I recently joined the UCI Prostate Cancer Center. I have been very fortunate in my career in launching very successful robotic prostate programs. Under Dr. Ahlering, we started the first robotic prostate program in Southern California right here at UCI. I then went to Texas where I established the first program in the South-Central U.S. Then, I established the program in Philadelphia at Penn, which is now the dominant robot prostatectomy program in Pennsylvania and the local tristate area. I am really excited for this opportunity to return to UCI bringing a wealth of experience of more than 6,000 cases that I have personally performed.
The UCI Prostate Cancer Center team maintains a large comprehensive database where we track our robot prostatectomy patients and their outcomes, consisting of pre- operative, peri-operative and post-operative data. This data is carefully captured and analyzed to optimize our techniques to improve cancer, urinary control, and sexual function outcomes. This continuous data evaluation of our procedures provides the insight to deliver the very best outcomes for the next patient that comes through the door.
Prostate cancer is the most commonly diagnosed cancer in American men, affecting one in seven in their lifetime. If caught early, prostate cancer is highly curable, even when it is on the aggressive side. The screening for prostate cancer is very straightforward, consisting of a physical examination and a blood test known as a PSA. Most men will have normal signs, and this is very reassuring. However, if abnormal tests are detected, then further evaluation and diagnostic technology can be used to help us to determine the best course of action. Catching prostate cancer early is the key.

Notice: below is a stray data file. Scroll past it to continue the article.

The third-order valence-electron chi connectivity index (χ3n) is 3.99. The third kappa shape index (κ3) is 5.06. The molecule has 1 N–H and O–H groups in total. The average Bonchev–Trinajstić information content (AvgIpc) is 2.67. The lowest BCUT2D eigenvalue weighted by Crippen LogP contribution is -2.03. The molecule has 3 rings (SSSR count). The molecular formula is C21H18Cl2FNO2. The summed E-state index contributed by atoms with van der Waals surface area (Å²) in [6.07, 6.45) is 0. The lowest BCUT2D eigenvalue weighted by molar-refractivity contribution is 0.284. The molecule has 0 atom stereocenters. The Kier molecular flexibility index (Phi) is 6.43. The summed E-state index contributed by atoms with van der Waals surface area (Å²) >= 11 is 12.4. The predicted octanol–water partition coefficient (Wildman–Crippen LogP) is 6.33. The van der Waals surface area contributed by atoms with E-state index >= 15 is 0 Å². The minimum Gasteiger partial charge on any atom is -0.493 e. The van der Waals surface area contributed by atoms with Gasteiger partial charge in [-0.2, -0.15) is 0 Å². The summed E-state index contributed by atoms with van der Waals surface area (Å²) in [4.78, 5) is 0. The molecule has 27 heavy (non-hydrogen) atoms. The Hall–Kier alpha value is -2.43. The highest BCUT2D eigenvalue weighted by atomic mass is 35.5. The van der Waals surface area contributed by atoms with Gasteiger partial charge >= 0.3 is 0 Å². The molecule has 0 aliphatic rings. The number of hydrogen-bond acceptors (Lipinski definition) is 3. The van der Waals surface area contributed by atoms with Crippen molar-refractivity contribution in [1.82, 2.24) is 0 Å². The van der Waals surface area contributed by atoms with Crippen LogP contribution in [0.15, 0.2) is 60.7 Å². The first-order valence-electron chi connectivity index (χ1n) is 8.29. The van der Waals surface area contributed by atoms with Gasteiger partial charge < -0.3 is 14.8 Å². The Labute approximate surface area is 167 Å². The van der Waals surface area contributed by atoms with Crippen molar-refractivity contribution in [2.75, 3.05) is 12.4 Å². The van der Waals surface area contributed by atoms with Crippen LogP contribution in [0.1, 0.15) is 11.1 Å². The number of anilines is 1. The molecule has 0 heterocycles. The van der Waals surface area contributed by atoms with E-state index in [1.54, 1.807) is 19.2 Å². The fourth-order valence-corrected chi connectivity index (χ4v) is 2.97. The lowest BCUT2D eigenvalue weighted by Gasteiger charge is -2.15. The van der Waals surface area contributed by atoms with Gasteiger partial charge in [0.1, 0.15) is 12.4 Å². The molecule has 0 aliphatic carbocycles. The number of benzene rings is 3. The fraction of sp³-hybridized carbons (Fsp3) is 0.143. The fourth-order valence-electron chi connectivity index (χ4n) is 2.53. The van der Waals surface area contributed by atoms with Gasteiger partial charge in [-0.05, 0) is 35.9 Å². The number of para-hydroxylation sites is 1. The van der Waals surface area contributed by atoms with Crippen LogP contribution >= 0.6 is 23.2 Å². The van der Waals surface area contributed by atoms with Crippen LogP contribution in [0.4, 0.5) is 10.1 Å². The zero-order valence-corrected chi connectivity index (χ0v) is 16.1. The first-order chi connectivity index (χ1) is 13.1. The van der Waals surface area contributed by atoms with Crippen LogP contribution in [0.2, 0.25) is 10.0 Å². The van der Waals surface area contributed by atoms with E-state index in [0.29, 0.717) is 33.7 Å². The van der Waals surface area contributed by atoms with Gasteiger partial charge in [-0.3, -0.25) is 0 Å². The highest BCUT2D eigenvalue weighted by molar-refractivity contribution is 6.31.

Surgical treatment for men with prostate cancer that leads to the best prostate cancer cure rate is a surgery called a radical prostatectomy, or complete removal of the prostate. The benefits of doing this robotically for prostate cancer are numerous, including a quick recovery. The great majority of men that I have recently performed this surgery for are home the same day after surgery, are back to work in 2 weeks, and back to exercise activities in 3 weeks. The alternative, open surgery, has long been connected to a lengthy recovery and many side effects. The recovery difference between robotic and open surgery really is night and day.
One of the most important things that I have learned over the 6,000 cases is how to make this very scary experience of undergoing prostate cancer surgery one that is really a lot easier than what most people imagine it will be. The potential side effects of surgery are also anxiety provoking. Education is so important, so spending a lot of time describing what will happen before, during, and after surgery inspires a lot of confidence. Having done so many cases for such a long time, I bring the knowledge to understand how the patients are supposed to recover and to help optimize each person’s recovery through this experience.